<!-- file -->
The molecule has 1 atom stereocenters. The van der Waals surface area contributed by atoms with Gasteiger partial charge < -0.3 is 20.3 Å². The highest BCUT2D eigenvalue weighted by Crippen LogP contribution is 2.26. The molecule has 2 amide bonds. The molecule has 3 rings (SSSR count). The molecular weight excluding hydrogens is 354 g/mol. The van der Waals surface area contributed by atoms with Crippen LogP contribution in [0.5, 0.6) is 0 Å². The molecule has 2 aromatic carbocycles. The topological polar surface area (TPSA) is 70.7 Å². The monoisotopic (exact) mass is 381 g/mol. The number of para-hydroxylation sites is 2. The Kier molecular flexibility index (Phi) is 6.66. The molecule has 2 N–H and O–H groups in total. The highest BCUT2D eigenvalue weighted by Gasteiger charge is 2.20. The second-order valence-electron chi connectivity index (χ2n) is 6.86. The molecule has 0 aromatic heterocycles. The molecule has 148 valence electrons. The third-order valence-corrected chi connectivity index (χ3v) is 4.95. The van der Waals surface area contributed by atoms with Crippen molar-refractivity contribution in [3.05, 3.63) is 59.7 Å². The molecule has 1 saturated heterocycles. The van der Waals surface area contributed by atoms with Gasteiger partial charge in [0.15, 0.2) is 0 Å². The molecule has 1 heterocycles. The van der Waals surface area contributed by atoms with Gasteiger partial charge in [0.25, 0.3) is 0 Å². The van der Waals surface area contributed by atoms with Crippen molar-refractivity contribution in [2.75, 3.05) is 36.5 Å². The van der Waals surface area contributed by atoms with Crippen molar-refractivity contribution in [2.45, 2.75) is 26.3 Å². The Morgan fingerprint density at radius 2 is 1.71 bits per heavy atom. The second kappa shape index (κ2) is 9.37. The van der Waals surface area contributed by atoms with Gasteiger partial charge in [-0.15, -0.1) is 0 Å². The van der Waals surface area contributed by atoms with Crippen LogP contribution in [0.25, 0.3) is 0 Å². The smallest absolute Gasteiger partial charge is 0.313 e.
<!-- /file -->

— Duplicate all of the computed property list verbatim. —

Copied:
The molecule has 1 atom stereocenters. The van der Waals surface area contributed by atoms with Gasteiger partial charge < -0.3 is 20.3 Å². The highest BCUT2D eigenvalue weighted by Crippen LogP contribution is 2.26. The molecule has 2 amide bonds. The molecule has 3 rings (SSSR count). The molecular weight excluding hydrogens is 354 g/mol. The van der Waals surface area contributed by atoms with Crippen LogP contribution in [0.5, 0.6) is 0 Å². The molecule has 2 aromatic carbocycles. The topological polar surface area (TPSA) is 70.7 Å². The monoisotopic (exact) mass is 381 g/mol. The number of para-hydroxylation sites is 2. The Kier molecular flexibility index (Phi) is 6.66. The molecule has 2 N–H and O–H groups in total. The highest BCUT2D eigenvalue weighted by Gasteiger charge is 2.20. The second-order valence-electron chi connectivity index (χ2n) is 6.86. The molecule has 0 aromatic heterocycles. The molecule has 148 valence electrons. The third-order valence-corrected chi connectivity index (χ3v) is 4.95. The van der Waals surface area contributed by atoms with Crippen molar-refractivity contribution in [3.05, 3.63) is 59.7 Å². The molecule has 1 saturated heterocycles. The van der Waals surface area contributed by atoms with Gasteiger partial charge in [0.15, 0.2) is 0 Å². The molecule has 1 heterocycles. The van der Waals surface area contributed by atoms with Gasteiger partial charge in [0.25, 0.3) is 0 Å². The van der Waals surface area contributed by atoms with Crippen molar-refractivity contribution in [2.75, 3.05) is 36.5 Å². The van der Waals surface area contributed by atoms with Crippen molar-refractivity contribution in [2.45, 2.75) is 26.3 Å². The Morgan fingerprint density at radius 2 is 1.71 bits per heavy atom. The second kappa shape index (κ2) is 9.37. The van der Waals surface area contributed by atoms with Gasteiger partial charge in [-0.15, -0.1) is 0 Å². The van der Waals surface area contributed by atoms with Crippen LogP contribution in [0.25, 0.3) is 0 Å². The smallest absolute Gasteiger partial charge is 0.313 e.